US 4361063 A Abstract Driving a dividing shear to a home position after cutting a workpiece is done without oscillations at the home position. Control uses shear position feedback signal to shape nonlinearly a variable shear velocity reference signal such that no overshoot occurs. Adaptive control procedure automatically adjusts variable shear velocity reference signal to compensate for dynamic changes in cutting operation.
Claims(4) 1. Apparatus for controlling a dividing shear capable of cutting a moving workpiece at high speed during one or more shear operating cycles, each operating cycle causing shear starting and stopping at a home position and having a cutting position therebetween, said apparatus comprising:
(a) means for establishing each operating cycle duration and the quantity of said cycles required to make a desired number of cuts into the moving workpiece based on cutting order data; (b) means for driving the dividing shear through the one or more shear operating cycles under control of a shear velocity feedback signal and a variable characteristic shear velocity reference signal for each operating cycle; (c) first and second tachometer means for generating the dividing shear velocity feedback signal and a dividing shear position signal, respectively; and (d) control means including means responsive to cutting order data and the shear position signal for determining the variable characteristic shear velocity reference signal starting as linear function and converting to a nonlinear function at a predetermined shear position for each operating cycle, whereby shear velocity and acceleration are always zero at the end of each operating cycle so that the shear does not oscillate about or overshoot the home position. 2. The apparatus of claim 1 wherein means (d) includes means for sampling the shear position signal to cause conversion from a linear velocity function to a position function at the beginning of the home position band before determining the variable characteristic shear velocity reference signal.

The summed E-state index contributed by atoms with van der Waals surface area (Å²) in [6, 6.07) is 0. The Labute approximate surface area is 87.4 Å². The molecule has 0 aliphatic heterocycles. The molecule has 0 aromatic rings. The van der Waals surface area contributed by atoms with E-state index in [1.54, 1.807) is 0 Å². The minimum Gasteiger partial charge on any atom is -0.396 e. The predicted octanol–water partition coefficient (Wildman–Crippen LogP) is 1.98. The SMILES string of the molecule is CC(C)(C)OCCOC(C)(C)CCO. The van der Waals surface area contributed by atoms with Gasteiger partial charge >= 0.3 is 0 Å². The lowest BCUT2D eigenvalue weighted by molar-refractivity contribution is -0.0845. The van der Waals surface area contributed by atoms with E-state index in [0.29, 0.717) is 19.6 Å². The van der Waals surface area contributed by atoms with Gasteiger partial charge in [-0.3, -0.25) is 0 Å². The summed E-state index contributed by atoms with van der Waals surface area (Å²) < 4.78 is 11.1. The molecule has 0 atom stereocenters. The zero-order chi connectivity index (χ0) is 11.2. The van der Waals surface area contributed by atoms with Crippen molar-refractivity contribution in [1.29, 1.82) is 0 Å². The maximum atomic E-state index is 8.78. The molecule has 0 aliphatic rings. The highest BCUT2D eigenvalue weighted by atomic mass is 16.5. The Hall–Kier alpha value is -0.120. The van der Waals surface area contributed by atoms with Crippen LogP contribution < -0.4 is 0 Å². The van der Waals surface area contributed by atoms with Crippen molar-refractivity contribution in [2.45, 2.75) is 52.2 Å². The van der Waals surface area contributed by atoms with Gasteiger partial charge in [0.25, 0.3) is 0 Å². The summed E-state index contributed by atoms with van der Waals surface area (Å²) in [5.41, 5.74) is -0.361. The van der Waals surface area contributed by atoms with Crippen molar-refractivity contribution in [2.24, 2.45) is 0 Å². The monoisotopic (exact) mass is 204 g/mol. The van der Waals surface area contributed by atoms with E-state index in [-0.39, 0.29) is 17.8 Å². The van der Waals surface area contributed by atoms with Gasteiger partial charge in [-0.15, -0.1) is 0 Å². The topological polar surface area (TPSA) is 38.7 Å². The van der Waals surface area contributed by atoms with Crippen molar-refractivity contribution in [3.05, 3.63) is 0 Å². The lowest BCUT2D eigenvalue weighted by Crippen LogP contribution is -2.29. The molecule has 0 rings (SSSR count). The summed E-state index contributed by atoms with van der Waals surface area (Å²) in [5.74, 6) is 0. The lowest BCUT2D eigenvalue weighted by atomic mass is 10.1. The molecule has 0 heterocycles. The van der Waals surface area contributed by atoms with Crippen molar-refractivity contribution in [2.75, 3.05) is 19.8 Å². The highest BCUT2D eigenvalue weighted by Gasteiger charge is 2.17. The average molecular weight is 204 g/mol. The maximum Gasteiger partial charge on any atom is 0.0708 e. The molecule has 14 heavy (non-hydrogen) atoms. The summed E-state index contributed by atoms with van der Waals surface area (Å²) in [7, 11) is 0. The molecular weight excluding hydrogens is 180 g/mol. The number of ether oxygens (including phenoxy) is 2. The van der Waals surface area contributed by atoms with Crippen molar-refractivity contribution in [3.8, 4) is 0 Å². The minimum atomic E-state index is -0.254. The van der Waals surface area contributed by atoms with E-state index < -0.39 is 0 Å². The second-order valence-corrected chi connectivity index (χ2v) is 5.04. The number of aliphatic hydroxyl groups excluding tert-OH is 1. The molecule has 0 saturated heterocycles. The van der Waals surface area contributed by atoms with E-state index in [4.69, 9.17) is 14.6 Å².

3. The apparatus of claim 1 wherein means (d) utilizes an adaptive control procedure to automatically adjust the variable characteristic shear velocity reference signal to compensate for at least one dynamic change in cutting operations.
4. The apparatus of claim 3 wherein a dynamic change in cutting operations is a change in dividing shear lag.